Edmonton’s fire chief hopes a new public awareness campaign he’s spearheading will prevent apartment fires caused by cigarettes left smouldering on balconies.
Since 2010, fires caused by cigarettes left unattended on a balcony have been responsible for nearly $45 million in fire damage, and Chief Ken Block said people have to start thinking about the risk.
“We need to make fire safety and fire prevention top of mind for all Edmontonians,” he said.
Block unveiled the campaign at Fire Hall One on Monday, but the department also plans to have condominium and apartment buildings either install commercial ashtrays on balconies or ban smoking.
He said people aren’t getting the message and lives are at risk.
“I would like to think that common sense would prevail, but that’s not been our experience. There have been massive condominium fires.”
He said he hopes condominium and apartment owners will take the issue seriously, but fines are a possibility if they don’t.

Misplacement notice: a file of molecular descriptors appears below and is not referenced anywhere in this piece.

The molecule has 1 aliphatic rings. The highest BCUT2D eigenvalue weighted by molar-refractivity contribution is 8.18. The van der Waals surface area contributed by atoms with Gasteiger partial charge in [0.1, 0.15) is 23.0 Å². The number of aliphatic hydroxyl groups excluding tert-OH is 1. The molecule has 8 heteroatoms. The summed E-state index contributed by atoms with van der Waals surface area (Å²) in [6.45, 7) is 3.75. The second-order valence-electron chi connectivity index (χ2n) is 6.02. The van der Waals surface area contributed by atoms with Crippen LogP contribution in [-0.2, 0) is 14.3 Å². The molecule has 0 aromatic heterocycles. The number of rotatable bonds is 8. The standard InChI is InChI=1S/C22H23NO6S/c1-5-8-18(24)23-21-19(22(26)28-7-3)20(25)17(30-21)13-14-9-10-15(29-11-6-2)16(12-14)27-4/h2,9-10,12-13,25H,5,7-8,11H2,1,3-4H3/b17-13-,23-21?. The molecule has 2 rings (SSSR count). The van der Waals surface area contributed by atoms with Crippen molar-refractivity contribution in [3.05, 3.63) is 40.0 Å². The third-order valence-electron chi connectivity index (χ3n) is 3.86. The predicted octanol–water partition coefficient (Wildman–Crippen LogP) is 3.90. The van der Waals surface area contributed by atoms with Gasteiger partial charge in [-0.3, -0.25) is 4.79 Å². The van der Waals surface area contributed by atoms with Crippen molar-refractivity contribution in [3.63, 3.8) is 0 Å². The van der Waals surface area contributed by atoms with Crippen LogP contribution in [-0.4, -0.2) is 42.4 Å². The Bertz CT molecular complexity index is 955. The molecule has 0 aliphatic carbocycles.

Metro Edmonton Fire Chief Ken Block would like to see commercial ashtrays like this on the balconies of any apartment or condominium building that doesn’t ban smoking.
Block said he would also like to see building code changes that extend sprinklers on to balconies or require fire-resistant siding around them.
Buildings constructed after 2008 already have to have balcony sprinklers, but Block said many Edmonton apartments were built to old standards.
“We’re building safer structures today. It’s the massive amount of inventory out there that were built under the old rules.”
The province’s is supporting the public education campaign and acting deputy fire commissioner Jeremy Wagner said they also support changing the building code.
“We do support the recommendations. We do think it will work in favour of limiting the number of fires.”